Halappanavar S.,Environmental Health Science and Research Bureau Health Canada Ottawa Canada |
Vogel U.,National Research Center for the Working Environment Copenhagen Denmark |
Wallin H.,National Research Center for the Working Environment Copenhagen Denmark |
Yauk C.L.,Environmental Health Science and Research Bureau Health Canada Ottawa Canada
Wiley Interdisciplinary Reviews: Nanomedicine and Nanobiotechnology | Year: 2017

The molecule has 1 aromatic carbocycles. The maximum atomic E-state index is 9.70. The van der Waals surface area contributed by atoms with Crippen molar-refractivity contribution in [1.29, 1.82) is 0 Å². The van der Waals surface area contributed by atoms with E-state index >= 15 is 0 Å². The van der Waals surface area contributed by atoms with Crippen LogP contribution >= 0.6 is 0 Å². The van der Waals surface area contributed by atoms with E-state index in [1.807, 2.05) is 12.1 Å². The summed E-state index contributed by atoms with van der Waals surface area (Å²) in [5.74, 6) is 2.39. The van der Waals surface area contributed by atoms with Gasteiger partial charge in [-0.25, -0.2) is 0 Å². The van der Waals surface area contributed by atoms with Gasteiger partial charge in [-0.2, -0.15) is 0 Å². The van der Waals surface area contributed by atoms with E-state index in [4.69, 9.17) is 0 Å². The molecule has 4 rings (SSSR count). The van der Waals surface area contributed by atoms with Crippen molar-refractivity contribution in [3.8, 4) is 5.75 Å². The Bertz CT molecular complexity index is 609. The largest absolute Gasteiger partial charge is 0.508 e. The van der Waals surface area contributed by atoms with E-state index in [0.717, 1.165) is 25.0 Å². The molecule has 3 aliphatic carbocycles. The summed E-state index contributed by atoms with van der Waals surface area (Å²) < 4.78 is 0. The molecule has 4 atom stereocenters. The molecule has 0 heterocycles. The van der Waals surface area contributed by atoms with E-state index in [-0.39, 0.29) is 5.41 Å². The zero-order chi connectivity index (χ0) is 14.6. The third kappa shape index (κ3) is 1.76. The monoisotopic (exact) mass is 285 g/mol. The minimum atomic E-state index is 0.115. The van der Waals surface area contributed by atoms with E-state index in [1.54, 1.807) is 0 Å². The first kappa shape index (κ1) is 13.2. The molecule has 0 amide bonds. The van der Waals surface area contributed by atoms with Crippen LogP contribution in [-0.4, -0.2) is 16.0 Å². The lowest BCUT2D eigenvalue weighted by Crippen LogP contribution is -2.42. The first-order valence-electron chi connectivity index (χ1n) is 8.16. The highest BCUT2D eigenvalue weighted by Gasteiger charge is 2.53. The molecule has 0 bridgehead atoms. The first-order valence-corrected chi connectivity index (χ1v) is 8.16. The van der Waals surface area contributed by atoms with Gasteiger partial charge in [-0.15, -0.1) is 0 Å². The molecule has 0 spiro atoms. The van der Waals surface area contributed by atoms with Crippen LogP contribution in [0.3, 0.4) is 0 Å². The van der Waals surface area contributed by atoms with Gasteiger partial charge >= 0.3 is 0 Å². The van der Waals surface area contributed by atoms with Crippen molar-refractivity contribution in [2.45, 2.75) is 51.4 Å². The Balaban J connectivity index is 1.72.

In the 1966s visionary film 'Fantastic Voyage' a submarine crew was shrunk to 100nm in size and injected into the body of an injured scientist to repair his damaged brain. The movie (written by Harry Kleiner; directed by Richard Fleischer; novel by Isaac Asimov) drew attention to the potential power of engineered nanoscale structures and devices to construct, monitor, control, treat, and repair individual cells. Even more interesting was the fact that the film elegantly noted that the structure had to be miniaturized to a size that is not detected by the body's immune surveillance system, and highlighted the many physiological barriers that are encountered on the submarine's long journey to the target. Although the concept of miniaturizing humans remains an element of science fiction, targeted drug delivery through nanobots to treat diseases such as cancer is now a reality. The ability of nanobots to evade immune surveillance is one of the most attractive features of nanoscale materials that are exploited in the field of medicine for molecular diagnostics, targeted drug delivery, and therapy of diseases. This article will provide a concise opinion on the state-of-the-art, the challenges, and the use of systems biology-another equally revolutionary field of science-to assess the unique health hazards of nanomaterial exposures. © 2017 Wiley Periodicals, Inc.